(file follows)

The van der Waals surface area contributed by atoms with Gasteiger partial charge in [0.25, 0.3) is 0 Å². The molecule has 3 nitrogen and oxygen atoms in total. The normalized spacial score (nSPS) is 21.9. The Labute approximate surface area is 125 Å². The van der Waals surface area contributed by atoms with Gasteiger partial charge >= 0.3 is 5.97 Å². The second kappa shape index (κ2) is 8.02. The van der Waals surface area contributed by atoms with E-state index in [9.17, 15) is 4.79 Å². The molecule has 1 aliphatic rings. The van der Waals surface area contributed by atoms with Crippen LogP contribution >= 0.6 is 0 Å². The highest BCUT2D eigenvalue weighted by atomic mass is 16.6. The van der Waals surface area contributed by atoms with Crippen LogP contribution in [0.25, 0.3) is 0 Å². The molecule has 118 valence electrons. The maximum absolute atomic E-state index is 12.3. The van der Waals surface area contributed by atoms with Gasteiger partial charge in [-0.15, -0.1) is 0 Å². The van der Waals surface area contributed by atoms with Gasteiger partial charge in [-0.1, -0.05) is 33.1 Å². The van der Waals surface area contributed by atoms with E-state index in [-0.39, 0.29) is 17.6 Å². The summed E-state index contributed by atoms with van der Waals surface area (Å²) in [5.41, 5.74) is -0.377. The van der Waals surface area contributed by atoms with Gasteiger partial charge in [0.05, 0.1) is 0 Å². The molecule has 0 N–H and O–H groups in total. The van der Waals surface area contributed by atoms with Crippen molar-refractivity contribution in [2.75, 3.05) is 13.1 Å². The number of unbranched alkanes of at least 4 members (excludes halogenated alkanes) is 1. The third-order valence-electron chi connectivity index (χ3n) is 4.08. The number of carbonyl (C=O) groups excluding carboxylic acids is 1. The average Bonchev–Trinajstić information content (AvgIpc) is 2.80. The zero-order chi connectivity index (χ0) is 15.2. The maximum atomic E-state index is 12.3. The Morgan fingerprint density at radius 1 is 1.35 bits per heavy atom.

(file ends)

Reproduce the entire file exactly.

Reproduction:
The van der Waals surface area contributed by atoms with Gasteiger partial charge in [0.25, 0.3) is 0 Å². The molecule has 3 nitrogen and oxygen atoms in total. The normalized spacial score (nSPS) is 21.9. The Labute approximate surface area is 125 Å². The van der Waals surface area contributed by atoms with Gasteiger partial charge >= 0.3 is 5.97 Å². The second kappa shape index (κ2) is 8.02. The van der Waals surface area contributed by atoms with E-state index in [9.17, 15) is 4.79 Å². The molecule has 1 aliphatic rings. The van der Waals surface area contributed by atoms with Crippen LogP contribution >= 0.6 is 0 Å². The highest BCUT2D eigenvalue weighted by atomic mass is 16.6. The van der Waals surface area contributed by atoms with Crippen LogP contribution in [0.25, 0.3) is 0 Å². The molecule has 118 valence electrons. The maximum absolute atomic E-state index is 12.3. The van der Waals surface area contributed by atoms with Gasteiger partial charge in [-0.15, -0.1) is 0 Å². The van der Waals surface area contributed by atoms with Gasteiger partial charge in [-0.1, -0.05) is 33.1 Å². The van der Waals surface area contributed by atoms with E-state index in [-0.39, 0.29) is 17.6 Å². The summed E-state index contributed by atoms with van der Waals surface area (Å²) in [5.41, 5.74) is -0.377. The van der Waals surface area contributed by atoms with Gasteiger partial charge in [0.05, 0.1) is 0 Å². The molecule has 0 N–H and O–H groups in total. The van der Waals surface area contributed by atoms with Crippen molar-refractivity contribution in [2.75, 3.05) is 13.1 Å². The number of unbranched alkanes of at least 4 members (excludes halogenated alkanes) is 1. The third-order valence-electron chi connectivity index (χ3n) is 4.08. The number of carbonyl (C=O) groups excluding carboxylic acids is 1. The average Bonchev–Trinajstić information content (AvgIpc) is 2.80. The zero-order chi connectivity index (χ0) is 15.2. The maximum atomic E-state index is 12.3. The Morgan fingerprint density at radius 1 is 1.35 bits per heavy atom.